Plunket Dome lies just north of Cascade Saddle and presents a fairly easy snow and ice climb with only a few, usually obvious, crevasses to circumnavigate on the way to its 2191m summit.

Camp by one of the small tarns that dot the broad tussock saddle and admire the outstanding views across the Matukituki Valley to Mt Aspiring and neighbouring peaks. With the right gear and some knowledge of mountaineering, you can reach an actual summit with even more extensive panoramas. From Plunket Dome, you can gaze into the upper névés and surrounding peaks of the Dart Glacier, across the Matukituki to the tumbling icefall of the Bonar Glacier below Mt Aspiring, or back down the deep, glacially-shaped valley which curves back to Lake Wanaka.

Explore an alpine rock garden

Approaching Brewster Hut, a base for exploring alpine rock gardens beneath Mt Armstrong. Photo: Stephanie Cotteret

Approaching Brewster Hut, a base for exploring alpine rock gardens beneath Mt Armstrong. Photo: Stephanie Cotteret

Getting to Brewster Hut from Fantail Falls on the Haast Highway is certainly a good workout, but the landscape around and above this hut is just reward for the almost 1000m grunt from the road.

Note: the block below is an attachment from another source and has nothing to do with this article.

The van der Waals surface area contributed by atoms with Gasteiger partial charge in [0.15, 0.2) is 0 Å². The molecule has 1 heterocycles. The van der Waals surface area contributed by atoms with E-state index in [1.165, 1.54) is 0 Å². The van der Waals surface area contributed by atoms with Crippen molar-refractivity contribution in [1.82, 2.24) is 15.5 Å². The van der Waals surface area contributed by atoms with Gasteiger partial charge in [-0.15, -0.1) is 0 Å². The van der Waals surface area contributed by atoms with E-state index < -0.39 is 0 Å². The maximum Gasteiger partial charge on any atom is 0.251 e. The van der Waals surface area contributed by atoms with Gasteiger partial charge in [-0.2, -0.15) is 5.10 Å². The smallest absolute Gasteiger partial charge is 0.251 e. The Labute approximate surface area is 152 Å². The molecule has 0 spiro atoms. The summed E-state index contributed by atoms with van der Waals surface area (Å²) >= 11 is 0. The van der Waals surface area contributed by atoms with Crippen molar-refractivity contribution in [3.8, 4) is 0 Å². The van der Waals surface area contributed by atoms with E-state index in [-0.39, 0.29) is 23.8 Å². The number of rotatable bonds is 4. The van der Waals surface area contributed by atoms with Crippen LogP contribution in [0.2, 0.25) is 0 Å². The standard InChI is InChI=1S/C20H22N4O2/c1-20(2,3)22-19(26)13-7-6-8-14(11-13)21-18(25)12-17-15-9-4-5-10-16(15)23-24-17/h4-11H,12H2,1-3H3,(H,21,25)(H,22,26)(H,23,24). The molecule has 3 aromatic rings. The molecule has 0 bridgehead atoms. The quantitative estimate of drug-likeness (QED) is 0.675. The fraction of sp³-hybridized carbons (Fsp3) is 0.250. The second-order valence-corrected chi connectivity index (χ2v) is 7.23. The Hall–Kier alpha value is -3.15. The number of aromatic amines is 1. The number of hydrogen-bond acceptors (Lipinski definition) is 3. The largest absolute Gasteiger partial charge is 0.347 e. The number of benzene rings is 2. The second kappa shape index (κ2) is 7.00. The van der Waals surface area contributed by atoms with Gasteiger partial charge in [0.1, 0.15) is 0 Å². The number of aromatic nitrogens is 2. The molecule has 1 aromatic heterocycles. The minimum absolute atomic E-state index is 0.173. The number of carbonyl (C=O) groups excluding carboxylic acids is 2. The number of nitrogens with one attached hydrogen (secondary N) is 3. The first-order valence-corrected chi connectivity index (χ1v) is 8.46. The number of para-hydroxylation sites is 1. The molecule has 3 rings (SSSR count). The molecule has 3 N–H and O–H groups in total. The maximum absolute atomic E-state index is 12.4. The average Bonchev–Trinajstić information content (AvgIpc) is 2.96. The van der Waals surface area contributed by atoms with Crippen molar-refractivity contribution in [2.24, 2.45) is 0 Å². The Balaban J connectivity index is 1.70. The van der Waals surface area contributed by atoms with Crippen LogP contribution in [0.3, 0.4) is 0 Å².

Above the hut is the ‘trampers peak’ of Mt Armstrong, which provides a pleasant scramble on its upper reaches. In late summer, the rocky outcrops below the 2174m summit are adorned with an array of alpine flowers, prominent among them are lush clumps of gentians. These creamy white harbingers of colder weather to come cling resiliently to the bare schist slabs where small tarns nestle. A better lunch spot would be hard to find, with nearby views to the glaciated Mt Brewster and distant vistas to Mt Aspiring, Mt Earnslaw and even Aoraki/Mt Cook to the north.

It’s possible to drop from the ridge leading south to Mt Kaye into the upper reaches of the Makarora River and thereby make a round-trip back to the Haast Highway. This route requires good navigation and alpine skills as it sidles snowfields below the ridge.

Sleep beneath rock bivouac

Bivouac rocks of varying degrees of luxury are dotted around most mountain areas. These days though, with lightweight tents readily available, they are falling out of favour with all but true backcountry diehards.

One such spacious rock is situated just below Park Pass at the headwaters of the Rock Burn. Another rock bivvy worth a visit is located in the East Branch of the Matukituki River, on the way to Rabbit Pass.

The Rock of Ages Bivouac remains fairly dry in all but the worst weather, and is tucked away up the Kitchener River which drains a large glacial basin to the east of the Mt Aspiring massif.